Peter Overby

As NPR's correspondent covering campaign finance and lobbying, Peter Overby totes around a business card that reads Power, Money & Influence Correspondent. Some of his lobbyist sources call it the best job title in Washington.

Overby was awarded an Alfred I. duPont-Columbia silver baton for his coverage of the 2000 campaign and the 2001 Senate vote to tighten the rules on campaign finance. The citation said his reporting "set the bar" for the beat.

In 2008, he teamed up with the Center for Investigative Reporting on the Secret Money Project, an extended multimedia investigation of outside-money groups in federal elections.

Joining with NPR congressional correspondent Andrea Seabrook in 2009, Overby helped to produce Dollar Politics, a multimedia examination of the ties between lawmakers and lobbyists, as Congress considered the health-care overhaul bill. The series went on to win the annual award for excellence in Washington-based reporting given by the Radio and Television Correspondents Association.

Because life is about more than politics, even in Washington, Overby has veered off his beat long enough to do a few other stories, including an appreciation of R&B star Jackie Wilson and a look back at an 1887 shooting in the Capitol, when an angry journalist fatally wounded a congressman-turned-lobbyist.

Before coming to NPR in 1994, Overby was senior editor at Common Cause Magazine, where he shared a 1992 Investigative Reporters and Editors Award for magazine writing. His work has appeared in publications ranging from the Congressional Quarterly Guide to Congress and Los Angeles Times to the Utne Reader and Reader's Digest (including the large-print edition).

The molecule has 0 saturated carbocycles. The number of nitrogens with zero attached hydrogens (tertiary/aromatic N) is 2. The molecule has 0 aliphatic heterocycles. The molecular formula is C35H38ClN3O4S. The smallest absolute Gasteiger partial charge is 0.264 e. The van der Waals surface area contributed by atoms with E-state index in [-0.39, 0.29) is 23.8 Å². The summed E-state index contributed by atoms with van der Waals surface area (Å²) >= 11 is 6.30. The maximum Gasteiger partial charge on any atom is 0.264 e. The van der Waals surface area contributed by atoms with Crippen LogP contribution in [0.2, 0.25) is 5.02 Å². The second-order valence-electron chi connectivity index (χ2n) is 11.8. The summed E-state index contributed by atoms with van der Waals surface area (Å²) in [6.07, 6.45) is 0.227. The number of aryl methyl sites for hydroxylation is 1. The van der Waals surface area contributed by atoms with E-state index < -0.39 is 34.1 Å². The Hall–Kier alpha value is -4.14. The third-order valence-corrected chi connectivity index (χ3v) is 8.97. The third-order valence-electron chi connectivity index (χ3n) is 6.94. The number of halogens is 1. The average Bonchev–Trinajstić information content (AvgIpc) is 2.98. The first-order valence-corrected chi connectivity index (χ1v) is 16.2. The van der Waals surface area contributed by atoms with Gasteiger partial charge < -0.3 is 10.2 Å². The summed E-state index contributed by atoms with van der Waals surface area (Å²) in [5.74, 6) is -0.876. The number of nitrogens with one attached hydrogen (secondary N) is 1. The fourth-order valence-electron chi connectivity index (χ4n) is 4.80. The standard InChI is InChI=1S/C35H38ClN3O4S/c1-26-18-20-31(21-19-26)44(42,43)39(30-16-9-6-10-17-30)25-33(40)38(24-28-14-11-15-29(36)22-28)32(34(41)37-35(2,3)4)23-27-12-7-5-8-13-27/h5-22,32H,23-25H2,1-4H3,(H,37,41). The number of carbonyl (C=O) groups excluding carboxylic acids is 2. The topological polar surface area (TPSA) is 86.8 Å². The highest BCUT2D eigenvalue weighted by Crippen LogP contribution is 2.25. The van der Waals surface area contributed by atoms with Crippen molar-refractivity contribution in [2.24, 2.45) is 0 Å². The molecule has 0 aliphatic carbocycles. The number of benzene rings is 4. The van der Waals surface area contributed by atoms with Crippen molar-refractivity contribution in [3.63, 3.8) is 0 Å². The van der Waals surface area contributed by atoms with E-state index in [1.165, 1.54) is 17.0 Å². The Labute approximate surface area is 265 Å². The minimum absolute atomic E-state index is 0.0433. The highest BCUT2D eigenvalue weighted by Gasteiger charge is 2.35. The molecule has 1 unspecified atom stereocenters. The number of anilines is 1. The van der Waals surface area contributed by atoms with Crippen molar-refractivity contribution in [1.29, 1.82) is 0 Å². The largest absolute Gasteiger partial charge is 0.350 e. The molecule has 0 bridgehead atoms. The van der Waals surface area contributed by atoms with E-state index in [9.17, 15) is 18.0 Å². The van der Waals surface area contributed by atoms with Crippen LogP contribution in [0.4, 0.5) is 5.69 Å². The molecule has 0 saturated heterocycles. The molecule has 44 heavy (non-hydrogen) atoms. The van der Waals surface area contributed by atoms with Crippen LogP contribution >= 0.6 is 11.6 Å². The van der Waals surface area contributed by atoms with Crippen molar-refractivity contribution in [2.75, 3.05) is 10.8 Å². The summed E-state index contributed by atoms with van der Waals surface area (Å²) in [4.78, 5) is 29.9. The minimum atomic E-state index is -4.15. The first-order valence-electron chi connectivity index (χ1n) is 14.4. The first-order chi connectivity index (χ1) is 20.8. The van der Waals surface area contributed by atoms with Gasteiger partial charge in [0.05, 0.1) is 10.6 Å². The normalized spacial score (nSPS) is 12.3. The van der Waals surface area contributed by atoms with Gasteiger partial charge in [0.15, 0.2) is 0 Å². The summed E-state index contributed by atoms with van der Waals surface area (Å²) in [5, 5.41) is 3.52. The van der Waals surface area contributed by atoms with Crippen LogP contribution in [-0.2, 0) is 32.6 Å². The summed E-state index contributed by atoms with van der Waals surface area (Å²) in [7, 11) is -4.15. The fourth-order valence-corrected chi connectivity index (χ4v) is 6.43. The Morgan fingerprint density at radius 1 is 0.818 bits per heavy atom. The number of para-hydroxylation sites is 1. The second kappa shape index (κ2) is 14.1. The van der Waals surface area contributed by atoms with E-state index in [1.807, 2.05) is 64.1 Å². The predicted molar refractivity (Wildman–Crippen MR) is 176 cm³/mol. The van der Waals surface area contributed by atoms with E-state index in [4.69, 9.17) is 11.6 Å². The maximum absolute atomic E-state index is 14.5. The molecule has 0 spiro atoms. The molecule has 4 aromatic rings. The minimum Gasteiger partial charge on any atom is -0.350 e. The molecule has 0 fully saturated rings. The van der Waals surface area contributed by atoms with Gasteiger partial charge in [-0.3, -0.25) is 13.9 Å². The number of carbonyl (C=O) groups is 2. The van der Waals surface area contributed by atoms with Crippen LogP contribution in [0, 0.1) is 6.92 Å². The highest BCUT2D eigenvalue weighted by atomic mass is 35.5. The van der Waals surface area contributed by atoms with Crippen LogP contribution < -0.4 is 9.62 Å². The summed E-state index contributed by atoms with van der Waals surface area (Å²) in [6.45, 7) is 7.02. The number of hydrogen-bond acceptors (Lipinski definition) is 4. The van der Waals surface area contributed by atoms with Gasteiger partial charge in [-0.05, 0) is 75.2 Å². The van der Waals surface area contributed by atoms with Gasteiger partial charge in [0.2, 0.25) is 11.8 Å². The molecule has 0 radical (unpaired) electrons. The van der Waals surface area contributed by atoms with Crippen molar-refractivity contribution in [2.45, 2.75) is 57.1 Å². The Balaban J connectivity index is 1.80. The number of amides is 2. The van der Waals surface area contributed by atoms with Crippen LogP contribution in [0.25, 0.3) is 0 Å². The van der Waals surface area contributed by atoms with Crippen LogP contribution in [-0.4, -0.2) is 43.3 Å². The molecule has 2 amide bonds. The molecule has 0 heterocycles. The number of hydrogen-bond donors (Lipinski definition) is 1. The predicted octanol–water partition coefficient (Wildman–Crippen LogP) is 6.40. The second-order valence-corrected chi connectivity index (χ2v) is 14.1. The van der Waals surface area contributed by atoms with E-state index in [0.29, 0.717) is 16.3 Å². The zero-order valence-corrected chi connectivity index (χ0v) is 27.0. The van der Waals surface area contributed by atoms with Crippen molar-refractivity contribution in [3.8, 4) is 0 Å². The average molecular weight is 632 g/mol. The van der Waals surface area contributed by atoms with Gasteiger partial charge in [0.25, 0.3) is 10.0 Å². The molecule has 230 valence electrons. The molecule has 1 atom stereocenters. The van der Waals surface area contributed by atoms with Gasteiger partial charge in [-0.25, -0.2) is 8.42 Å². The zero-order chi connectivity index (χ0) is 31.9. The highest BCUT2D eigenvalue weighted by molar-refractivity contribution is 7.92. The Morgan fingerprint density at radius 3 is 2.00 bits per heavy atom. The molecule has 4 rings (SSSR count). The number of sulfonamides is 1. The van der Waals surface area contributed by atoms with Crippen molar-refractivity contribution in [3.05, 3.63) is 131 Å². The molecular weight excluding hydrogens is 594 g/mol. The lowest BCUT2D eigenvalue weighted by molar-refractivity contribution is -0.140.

Overby is a Washington-area native and lives in Northern Virginia with his family.

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NPR Story
4:13 am
Tue December 30, 2014

Progressives Create State Innovation Exchange To Counter ALEC

Originally published on Tue December 30, 2014 11:19 am

Copyright 2014 NPR. To see more, visit http://www.npr.org/.

It's All Politics
10:38 am
Fri December 19, 2014

Advocacy Groups Tell Lawmakers To Back Off

Workers with the Pebble Mine project test-drill in July 2007 in the Bristol Bay region of Alaska near the village of Iliamma.
Al Grillo AP

Originally published on Fri December 19, 2014 3:00 pm

Three advocacy organizations — across ideological lines — are telling congressional investigators to back off in a probe of EPA ties to a leading environmental group, the Natural Resources Defense Council.

Republican Rep. Darrell Issa of California and Sen. David Vitter of Louisiana are leading the investigation. They contend that NRDC lobbyists have exerted too much influence over EPA on the issues of carbon reduction and the proposed Pebble Mine at Bristol Bay, Alaska.

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Business
7:13 am
Thu December 11, 2014

Should Homeowners With Solar Panels Pay To Maintain Electrical Grid?

Solar energy panels on a roof in Marshfield, Mass.
Stephan Savoia AP

Originally published on Thu December 11, 2014 11:14 am

The costs of solar energy are plummeting, and now are about on par with the electricity generated at big power plants. This new reality intensifies a long-running business and regulatory battle, between the mainline electric utility companies and newer firms that provide solar systems for homeowners' rooftops. Sometimes the rivalry looks more like hardball politics than marketplace economics.

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Politics
3:16 pm
Wed December 10, 2014

Spending Bill Provision Would Provide Big Boost To Party Fundraising

Originally published on Thu December 11, 2014 8:38 am

Copyright 2014 NPR. To see more, visit http://www.npr.org/.

Transcript

ROBERT SIEGEL, HOST:

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It's All Politics
5:59 pm
Tue December 9, 2014

In Spending Bill, A Gift For Political Party Fundraising

President Obama walks to the podium at his 2008 nominating convention. Lawmakers are inserting into the spending bill a provision allowing political parties to collect up to $97,200 from each donor to pay for their conventions.
Chuck Kennedy,Scott Andrews AP

Originally published on Thu December 11, 2014 10:56 am

If you're able and eager to write an annual check for roughly $100,000, you might expect to be hearing soon from the Republican and Democratic national committees.

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